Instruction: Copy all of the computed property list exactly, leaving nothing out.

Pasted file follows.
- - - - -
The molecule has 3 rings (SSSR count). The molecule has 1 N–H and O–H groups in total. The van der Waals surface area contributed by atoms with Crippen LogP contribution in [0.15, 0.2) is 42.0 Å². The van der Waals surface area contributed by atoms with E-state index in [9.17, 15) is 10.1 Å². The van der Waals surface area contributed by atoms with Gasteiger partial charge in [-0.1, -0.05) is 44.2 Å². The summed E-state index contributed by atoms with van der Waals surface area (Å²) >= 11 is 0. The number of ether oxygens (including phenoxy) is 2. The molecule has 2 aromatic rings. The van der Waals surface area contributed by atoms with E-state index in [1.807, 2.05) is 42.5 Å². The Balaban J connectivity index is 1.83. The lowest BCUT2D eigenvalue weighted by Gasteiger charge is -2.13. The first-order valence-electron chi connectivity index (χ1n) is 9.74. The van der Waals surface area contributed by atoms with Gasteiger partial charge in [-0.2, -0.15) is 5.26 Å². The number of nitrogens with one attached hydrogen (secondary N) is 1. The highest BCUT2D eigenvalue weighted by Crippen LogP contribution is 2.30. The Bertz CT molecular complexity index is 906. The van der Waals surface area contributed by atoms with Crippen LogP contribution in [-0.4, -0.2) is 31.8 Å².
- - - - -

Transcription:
The molecule has 3 rings (SSSR count). The molecule has 1 N–H and O–H groups in total. The van der Waals surface area contributed by atoms with Crippen LogP contribution in [0.15, 0.2) is 42.0 Å². The van der Waals surface area contributed by atoms with E-state index in [9.17, 15) is 10.1 Å². The van der Waals surface area contributed by atoms with Gasteiger partial charge in [-0.1, -0.05) is 44.2 Å². The summed E-state index contributed by atoms with van der Waals surface area (Å²) >= 11 is 0. The number of ether oxygens (including phenoxy) is 2. The molecule has 2 aromatic rings. The van der Waals surface area contributed by atoms with E-state index in [1.807, 2.05) is 42.5 Å². The Balaban J connectivity index is 1.83. The lowest BCUT2D eigenvalue weighted by Gasteiger charge is -2.13. The first-order valence-electron chi connectivity index (χ1n) is 9.74. The van der Waals surface area contributed by atoms with Gasteiger partial charge in [-0.2, -0.15) is 5.26 Å². The number of nitrogens with one attached hydrogen (secondary N) is 1. The highest BCUT2D eigenvalue weighted by Crippen LogP contribution is 2.30. The Bertz CT molecular complexity index is 906. The van der Waals surface area contributed by atoms with Crippen LogP contribution in [-0.4, -0.2) is 31.8 Å².